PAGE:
150 cm w x 150 cm h x 40 cm depth
Unique
2021

Catalina’s work translate into key messages and universal concerns such as: sustainability, identity, gender equality and globalisation underlining the connections of the Global South throughout history. The use of weave and vintage documents are used by her as a vital and dynamic language for raising awareness both physically and conceptually while aiming to strengthen the integration between various communities from the Global South in making reference to female resilience.

QUILLA belong to a series of new works on paper alluded to emblematic women from the mythological Inca world and their archaic contingency.Mama Quilla was the Inca goddess of the moon and the defender of women. She was also an important goddess to the Inca calendar, which used both lunar and solar calculations.

Textiles are eloquent expressions of women´s concern with cultural tradition and transmutation, and are recognized as fundamental to studies of gender, social identity, status, exchange and modernization. Weave, tends to demarcate a suspension of ordinary existance and are among the most visible signs of sacred space and sacred roles. Textiles have played a prominent role in exchanges between the West and indigeous peoples throuhout the world. There is also an essential correspondence between the realms of agriculture and weaving, an isomorphic relationship. There are profund, conceptual, linguistic and religious connections between them two.

There is a commonly held belief that national anthems have a unique power over people. They are examples of unisonance, which is a situation where people, wholly unknown to one another, utter the same verses to the same melody. This unisonance effectively and efficiently allows “each” person to sing the music of the “whole” nation with “all” other citizens. National anthems are now a single – but powerful – part of national iconography that many of us inherit and which we come to regard as both normal and normative. Music often acts as a unifying factor in social contexts and is often flaunted as being a universalizing phenomenon, it also often serves as a rallying point for expressing personal and group identities.

This work represents the correspondence in symbolic concepts of the sun and moon in cultures of the Central and Southern Andes, such as the Inca, Aymara and Mapuche. The existence of linguistic homologies in the voices designating celestial bodies, and a concordance in social representations of these entities as members of a divine family. The correlation of these semiotic constellations expresses cotraditional traits underpinned by historic cultural relations.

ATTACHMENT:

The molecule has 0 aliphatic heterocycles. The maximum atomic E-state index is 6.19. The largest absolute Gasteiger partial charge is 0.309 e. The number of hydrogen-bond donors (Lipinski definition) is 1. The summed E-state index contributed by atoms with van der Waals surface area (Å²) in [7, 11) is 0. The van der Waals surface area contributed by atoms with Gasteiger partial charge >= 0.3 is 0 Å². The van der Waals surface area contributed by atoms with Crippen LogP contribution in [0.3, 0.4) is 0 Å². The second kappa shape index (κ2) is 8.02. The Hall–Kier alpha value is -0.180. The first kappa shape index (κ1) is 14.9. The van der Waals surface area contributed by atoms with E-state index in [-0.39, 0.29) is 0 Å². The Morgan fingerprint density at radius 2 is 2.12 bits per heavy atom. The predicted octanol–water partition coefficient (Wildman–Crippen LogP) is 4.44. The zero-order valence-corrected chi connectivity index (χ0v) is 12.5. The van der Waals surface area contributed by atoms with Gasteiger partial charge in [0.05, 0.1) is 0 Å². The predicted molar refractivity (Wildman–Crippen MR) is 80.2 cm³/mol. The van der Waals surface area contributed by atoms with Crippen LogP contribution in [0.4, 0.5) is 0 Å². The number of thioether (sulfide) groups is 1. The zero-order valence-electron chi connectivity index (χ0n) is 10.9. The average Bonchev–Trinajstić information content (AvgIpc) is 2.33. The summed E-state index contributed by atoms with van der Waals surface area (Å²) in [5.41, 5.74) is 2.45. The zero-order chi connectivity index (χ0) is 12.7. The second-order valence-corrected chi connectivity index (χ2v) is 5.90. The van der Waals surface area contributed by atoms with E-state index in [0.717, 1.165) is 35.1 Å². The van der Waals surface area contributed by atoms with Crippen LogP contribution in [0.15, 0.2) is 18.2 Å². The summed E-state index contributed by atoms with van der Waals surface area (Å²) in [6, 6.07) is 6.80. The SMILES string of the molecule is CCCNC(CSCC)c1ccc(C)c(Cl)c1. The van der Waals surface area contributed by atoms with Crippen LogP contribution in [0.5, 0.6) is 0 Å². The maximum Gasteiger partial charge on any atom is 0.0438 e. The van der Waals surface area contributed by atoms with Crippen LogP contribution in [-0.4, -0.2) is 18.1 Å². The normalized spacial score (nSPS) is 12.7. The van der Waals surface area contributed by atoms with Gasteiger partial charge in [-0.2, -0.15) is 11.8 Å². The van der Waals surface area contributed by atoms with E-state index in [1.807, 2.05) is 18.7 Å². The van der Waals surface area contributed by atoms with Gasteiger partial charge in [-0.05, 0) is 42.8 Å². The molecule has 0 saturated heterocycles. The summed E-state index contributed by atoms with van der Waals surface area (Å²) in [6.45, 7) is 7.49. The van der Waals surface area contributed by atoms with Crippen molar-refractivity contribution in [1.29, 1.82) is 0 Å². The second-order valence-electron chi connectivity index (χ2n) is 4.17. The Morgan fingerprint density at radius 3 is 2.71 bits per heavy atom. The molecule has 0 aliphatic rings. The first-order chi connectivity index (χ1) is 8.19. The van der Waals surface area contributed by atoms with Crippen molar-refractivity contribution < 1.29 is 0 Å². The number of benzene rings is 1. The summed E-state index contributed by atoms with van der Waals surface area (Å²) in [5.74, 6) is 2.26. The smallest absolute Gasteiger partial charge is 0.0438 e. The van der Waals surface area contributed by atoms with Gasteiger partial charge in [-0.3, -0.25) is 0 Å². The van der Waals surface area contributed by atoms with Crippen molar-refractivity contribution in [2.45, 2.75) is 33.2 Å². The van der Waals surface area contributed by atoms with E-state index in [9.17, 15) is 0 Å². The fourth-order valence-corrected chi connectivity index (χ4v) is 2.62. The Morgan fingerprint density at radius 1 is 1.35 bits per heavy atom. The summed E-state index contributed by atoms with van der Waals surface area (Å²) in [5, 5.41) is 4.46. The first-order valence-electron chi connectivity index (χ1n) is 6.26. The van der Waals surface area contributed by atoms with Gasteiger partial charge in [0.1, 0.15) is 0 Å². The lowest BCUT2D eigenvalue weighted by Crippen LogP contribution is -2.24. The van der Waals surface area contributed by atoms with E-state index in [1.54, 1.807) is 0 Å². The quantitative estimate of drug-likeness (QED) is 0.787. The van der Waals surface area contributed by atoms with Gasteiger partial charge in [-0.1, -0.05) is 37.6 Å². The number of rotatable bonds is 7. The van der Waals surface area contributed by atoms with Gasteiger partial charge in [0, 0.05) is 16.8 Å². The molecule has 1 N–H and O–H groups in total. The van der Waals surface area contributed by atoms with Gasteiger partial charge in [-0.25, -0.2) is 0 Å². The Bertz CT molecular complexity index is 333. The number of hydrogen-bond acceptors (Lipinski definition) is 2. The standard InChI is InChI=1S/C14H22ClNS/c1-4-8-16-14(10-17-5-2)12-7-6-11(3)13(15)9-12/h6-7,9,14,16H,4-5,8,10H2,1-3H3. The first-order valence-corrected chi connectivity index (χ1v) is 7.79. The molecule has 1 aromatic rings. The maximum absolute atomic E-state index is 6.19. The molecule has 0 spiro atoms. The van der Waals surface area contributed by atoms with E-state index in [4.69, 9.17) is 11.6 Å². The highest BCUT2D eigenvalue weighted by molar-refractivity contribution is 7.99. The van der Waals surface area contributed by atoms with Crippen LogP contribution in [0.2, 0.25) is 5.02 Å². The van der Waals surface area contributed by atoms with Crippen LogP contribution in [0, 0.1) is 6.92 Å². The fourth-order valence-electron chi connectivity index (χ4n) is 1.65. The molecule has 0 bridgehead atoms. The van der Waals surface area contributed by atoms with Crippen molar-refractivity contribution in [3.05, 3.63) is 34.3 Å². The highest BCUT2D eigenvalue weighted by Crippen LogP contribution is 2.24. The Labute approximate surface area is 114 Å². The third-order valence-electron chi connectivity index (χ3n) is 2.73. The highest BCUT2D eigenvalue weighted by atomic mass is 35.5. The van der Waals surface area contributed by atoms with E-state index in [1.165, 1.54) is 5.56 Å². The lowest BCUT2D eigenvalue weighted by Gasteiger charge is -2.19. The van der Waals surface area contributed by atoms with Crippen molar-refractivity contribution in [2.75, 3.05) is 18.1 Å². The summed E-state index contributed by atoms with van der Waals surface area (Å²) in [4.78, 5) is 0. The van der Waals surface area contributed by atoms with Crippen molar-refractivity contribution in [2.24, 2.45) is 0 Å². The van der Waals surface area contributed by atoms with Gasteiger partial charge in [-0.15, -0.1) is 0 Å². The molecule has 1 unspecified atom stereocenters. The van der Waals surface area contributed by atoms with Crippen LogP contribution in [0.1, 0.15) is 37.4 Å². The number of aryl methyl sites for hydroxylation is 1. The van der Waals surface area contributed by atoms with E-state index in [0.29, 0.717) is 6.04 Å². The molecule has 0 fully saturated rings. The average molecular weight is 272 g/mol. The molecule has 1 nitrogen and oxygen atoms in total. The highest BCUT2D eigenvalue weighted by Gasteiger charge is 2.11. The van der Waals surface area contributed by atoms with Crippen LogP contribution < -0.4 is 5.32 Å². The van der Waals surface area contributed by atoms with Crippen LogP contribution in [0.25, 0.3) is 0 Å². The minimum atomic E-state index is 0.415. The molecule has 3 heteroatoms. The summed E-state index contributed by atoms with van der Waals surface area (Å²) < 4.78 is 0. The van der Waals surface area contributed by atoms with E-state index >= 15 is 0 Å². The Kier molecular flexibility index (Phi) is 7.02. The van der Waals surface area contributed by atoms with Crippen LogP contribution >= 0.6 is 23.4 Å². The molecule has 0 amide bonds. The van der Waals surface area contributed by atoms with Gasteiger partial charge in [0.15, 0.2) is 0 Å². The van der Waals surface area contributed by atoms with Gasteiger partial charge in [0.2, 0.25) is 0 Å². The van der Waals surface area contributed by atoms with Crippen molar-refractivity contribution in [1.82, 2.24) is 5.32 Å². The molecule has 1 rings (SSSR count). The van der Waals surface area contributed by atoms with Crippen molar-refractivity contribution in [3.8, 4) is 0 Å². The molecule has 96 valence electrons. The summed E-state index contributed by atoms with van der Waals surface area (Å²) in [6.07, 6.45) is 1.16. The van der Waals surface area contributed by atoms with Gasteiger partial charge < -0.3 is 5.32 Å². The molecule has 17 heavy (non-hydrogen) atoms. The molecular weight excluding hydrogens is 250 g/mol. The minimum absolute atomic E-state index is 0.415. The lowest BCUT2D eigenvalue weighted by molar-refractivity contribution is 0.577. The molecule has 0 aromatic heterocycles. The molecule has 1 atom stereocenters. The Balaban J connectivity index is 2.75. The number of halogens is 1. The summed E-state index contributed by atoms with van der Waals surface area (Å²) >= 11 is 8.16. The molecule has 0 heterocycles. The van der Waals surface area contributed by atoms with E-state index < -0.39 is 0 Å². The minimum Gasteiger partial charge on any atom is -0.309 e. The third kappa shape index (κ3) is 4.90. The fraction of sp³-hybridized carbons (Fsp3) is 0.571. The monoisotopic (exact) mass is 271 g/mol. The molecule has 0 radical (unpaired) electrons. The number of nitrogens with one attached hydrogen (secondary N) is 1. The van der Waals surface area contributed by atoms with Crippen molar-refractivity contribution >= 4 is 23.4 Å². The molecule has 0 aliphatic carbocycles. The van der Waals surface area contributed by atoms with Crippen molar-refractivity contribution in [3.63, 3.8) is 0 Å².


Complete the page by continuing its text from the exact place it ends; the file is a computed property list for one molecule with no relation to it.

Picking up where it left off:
This weaving technique used by the artist allows the delicate material of paper to acquire durability and becomes a robust structure. The weaving is designed with a stepped pattern inspired from the sacred ruins and old scaffold textiles used in the Andean cultures. Referring to the suyu whipala structure each module its cutted and join together manually. This connects the ancestral knowledge and scientific thinking relieving a new poetic line with the ecological movement. Quilla opens a dialogue between conservation and innovation, continuity and transmutation; by combining the local crafts with the global trends; and showing how selected geographies share universal and mutual creative affinities.

WAYRA

Hand woven paper, made out of vintage music scores of the national hymns of Latin America.

120 cm w x 160 cm h x 10 cm depth
Unique
2021

COPACATI

Hand woven paper piece made from selected cutted pieces from Latin American maritime sea front atlases and maps.

1,20 mt W X 1,60 mt H x 10 depth cm
Unique
2021

ALLPA

Hand woven paper work made from selected cutted pieces from Latin American earth selected pieces from atlases and maps.

1,20 mt W X 1,60 mt H x 10 depth cm
Unique
2021